The Prime Minister said he is making preparations to help the UK cope ‘through to Christmas and beyond’
Britain’s supply chaos could last beyond Christmas, Boris Johnson has warned despite the fuel crisis starting to ease.
The Prime Minister revealed he is making preparations for the UK to cope “through to Christmas and beyond” with the threat of empty shelves.
Last night the Tory leader said “we now are starting to see the situation improve” with fuel and told motorists to “go about their business”.
But there is still a chronic shortage of HGV drivers, which industry chiefs believe will cause on-and-off shortages of goods in the long term.
Mr Johnson admitted: “What we want to do is to make sure we have all the preparations needed to get through to Christmas and beyond, not just in supply for petrol stations but all parts of the supply chain.”
It came as industry chiefs told The Times it could take the fuel industry a month to recover fully after a spate of panic-buying drained pumps.
The newspaper reported the average level of fuel in petrol stations had stabilised at around 20%, compared to the usual 43%.
Business Secretary Kwasi Kwarteng said this morning: “The last few days have been difficult, we’ve seen large queues, but I think the situation is stabilising.
“We’re getting petrol into the forecourts… I think we’re going to see our way through this.”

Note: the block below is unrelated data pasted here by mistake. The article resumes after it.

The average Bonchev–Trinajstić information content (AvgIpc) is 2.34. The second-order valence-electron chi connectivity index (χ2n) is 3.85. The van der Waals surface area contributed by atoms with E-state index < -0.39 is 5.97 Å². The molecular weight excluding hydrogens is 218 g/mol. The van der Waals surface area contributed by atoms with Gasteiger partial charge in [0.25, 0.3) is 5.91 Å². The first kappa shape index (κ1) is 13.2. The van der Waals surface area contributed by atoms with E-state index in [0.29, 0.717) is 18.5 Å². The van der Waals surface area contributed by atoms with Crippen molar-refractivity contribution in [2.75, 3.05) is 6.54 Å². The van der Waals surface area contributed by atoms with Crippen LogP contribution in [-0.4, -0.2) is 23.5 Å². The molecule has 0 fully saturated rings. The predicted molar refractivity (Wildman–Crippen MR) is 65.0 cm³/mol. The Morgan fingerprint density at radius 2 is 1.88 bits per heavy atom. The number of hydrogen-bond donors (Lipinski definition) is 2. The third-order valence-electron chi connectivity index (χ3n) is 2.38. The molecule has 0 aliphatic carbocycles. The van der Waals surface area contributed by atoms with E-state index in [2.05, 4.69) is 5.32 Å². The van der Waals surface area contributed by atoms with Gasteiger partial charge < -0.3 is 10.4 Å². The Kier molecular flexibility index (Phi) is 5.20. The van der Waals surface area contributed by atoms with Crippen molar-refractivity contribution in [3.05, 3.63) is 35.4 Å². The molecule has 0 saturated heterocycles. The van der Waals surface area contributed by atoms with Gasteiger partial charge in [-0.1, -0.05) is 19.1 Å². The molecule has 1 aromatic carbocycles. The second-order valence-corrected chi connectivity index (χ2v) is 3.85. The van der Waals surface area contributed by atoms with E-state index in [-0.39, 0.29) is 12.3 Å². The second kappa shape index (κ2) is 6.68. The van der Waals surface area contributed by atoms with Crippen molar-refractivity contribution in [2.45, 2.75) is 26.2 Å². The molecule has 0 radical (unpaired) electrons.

The Government announced it would be issuing 5,000 temporary visas to foreign lorry drivers – but Labour called for far more.
“The decisions were made in relation to the Brexit deal that does make it unattractive to come to Britain,” he said.
“Often drivers are going back… because we’re no longer part of a customs union.”
A decision to put 150 military drivers on standby has been formally approved, meaning they can begin training in case they are required.
A further 150 drivers’ mates are also ready to help out as part of the military effort.
“They’re still on standby but can now start training now it’s approved,” a Government source said.
They will be held in a “state of readiness” and could deployed “in the coming days” if needed, sources said.
The head of a fuel supplier predicted the UK is over the worst of the shortage at petrol pumps.
James Spencer, managing director at Portland Fuel, told the BBC: “I would say logically the worst is behind us. The original crisis – if you want to call it that – was caused by 25 to 30 petrol stations closing down near the south coast.
“It was never a particularly major crisis in the first place, obviously then there was the panic buying, sales at forecourts went up by 500% over the weekend.
“Lot of people have filled up their tanks now, so you might actually see a dip in demand and the replenishment of fuel at petrol stations is a 24-hour, seven-days-a-week job, so as we speak the petrol stations are being replenished.
“To a certain extent that hasn’t been helped by all the queues at the petrol stations because all of the tankers have not been able to get in.”
He added: “I would probably have to say there is a minor supply problem which is related to a shortage in tanker drivers. The shortage of tanker drivers is nothing like as acute as the shortage of general haulage drivers.”